Site icon Kenneth Womack

Everything Fab Four: Wings, Still the Greatest

As compilations of Paul McCartney’s work go, Wings Greatest, released in November 1978, is pretty strange. Arguably, it doesn’t even include the totality of McCartney and Wings’ greatest hits at the time, omitting the number-one 1975 single “Listen to What the Man Said,” as well as a trio of top-10 hits in Band on the Run’s “Helen Wheels,” London Town’s “I’ve Had Enough,” and the band’s sizzling live version of “Maybe I’m Amazed,” culled from Wings Over America. But even still, for my money—not to mention, a bevy of warmhearted memories—Wings Greatest may actually be the greatest of them all.

Recently reissued as part of McCartney’s deluxe remastered titles, Wings Greatest was originally released in order for the former Beatle to fulfill his contract with Capitol Records, EMI’s American subsidiary at the time, clearing the way for him to sign a lucrative new deal with Columbia. But in my household, Wings Greatest had quickly fallen into heavy rotation. My father and I had forged a special bond over the Fab Four, and we hardly cared about the omissions—heck, we barely even knew about them at the time. We were simply happy to have the album’s contents captured together in one place.

To put things in context, this was the late 1970s, when much of the hit ex-Beatle product belonged almost exclusively to McCartney. Save for George Harrison’s “My Sweet Lord” and “Give Me Love (Give Me Peace on Earth),” Starr’s “It Don’t Come Easy” and “Photograph,” and Lennon’s “Imagine” and “Whatever Gets You Thru the Night,” McCartney and Wings were the juggernauts of the post-Beatles age at the time. Even today, of the 20 number-one hits charted by the former bandmates from 1970 through the present, Beatle Paul has notched 11 of them, although the last entry pointedly belongs to Harrison with 1987’s “Got My Mind Set on You.”

But I digress. Years later, as the compact disc-era ushered in new expectations for fidelity, I waited—like so many Beatles fans around the globe—for the Fab Four’s inevitable release on compact disc. It was 1985, I was ensconced in college at Texas A&M University, and I was busily replacing all of my vinyl with CDs. Like today, I was an early adopter, and I couldn’t wait to get my hands on as many of those little silver circles as humanly possible.

And that’s when word made its way to College Station that a Wings Greatest CD release had become available as a Japanese import. The only problem was that the only known distributor at the time was a discount record store on the outskirts of Houston, some 90 miles away.

Sure, I had a car at the time. It was a gold 1968 Ford Galaxie 500. It was an enormous vehicle, by any measure. Weighing in at nearly two tons, the Galaxie 500 sported a 302 cubic-inch V8 engine and could fly like the wind. But even still, it was unquestionably an old car—an obvious relic in the economy-conscious 1980s, those post-gas crisis years when we were collectively waiting for OPEC to deal the American fuel market yet another crippling blow. For many, our memories of those 1970s gas lines were still fresh.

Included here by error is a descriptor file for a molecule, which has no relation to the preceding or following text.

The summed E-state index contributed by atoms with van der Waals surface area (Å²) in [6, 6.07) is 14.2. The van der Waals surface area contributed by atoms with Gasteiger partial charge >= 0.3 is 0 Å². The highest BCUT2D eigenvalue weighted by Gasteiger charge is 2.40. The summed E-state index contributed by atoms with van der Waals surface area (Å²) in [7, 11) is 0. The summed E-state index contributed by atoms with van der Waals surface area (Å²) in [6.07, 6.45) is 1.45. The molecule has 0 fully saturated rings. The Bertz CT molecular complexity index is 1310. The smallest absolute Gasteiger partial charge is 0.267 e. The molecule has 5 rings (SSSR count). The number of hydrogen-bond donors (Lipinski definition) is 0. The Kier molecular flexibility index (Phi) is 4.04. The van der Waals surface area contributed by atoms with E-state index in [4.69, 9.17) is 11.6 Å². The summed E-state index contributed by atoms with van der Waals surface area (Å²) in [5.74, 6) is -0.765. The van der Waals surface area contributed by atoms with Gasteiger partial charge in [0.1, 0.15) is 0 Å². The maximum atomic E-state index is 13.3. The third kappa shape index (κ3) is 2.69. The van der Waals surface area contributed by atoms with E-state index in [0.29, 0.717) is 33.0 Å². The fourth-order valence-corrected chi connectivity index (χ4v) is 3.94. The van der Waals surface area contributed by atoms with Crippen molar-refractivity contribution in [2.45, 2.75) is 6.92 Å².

As for the Galaxie 500, my parents let me take the thing to college, reasoning that all that metal would protect me in case of a collision. They had only one proviso: that I restrict my driving to the College Station environs. Any other trips were strictly prohibited. It was a rule that I followed faultlessly until one spring evening when I simply couldn’t wait any longer.

With no Beatles CD output on the horizon, I jumped in the Galaxie 500 with my roommates, trundling off towards Houston in all of the old car’s fuel-injected glory. When we arrived at the discount store, there was a single copy of Wings Greatest waiting in the CD bin. And priced at a staggering $31.99 (nearly $75 when you account for inflation), it was hardly a discount. But I didn’t care, happily scribbling out a check to get my prize.

When I returned to my dorm room in the wee hours of the next morning, Wings Greatest didn’t disappoint. Such classic tracks as “Band on the Run” and “Jet” sounded just as I had imagined they would—better even, as I swooned over having finally added McCartney and Wings to my burgeoning CD collection.

And I almost got away with it—I surely did. When I returned home for summer break, my father nonchalantly handed me the cancelled check from the discount store. The jig was up, and I delivered a full confession forthwith. He was disappointed, of course—and he should have been. This was 1985 and the days before cell phones. Even the best route from College Station to Houston was pocked with miles of nothing—deserted roadway running among barren fields and the occasional country town.

Later, as we sat down together to give the Wings Greatest CD a listen, he was still plenty mad. But as “Another Day” crackled into being, followed by “Uncle Albert/Admiral Halsey,” “Junior’s Farm,” and McCartney’s other 1970s gems, he cracked a smile. And I knew that somewhere deep down, he understood.

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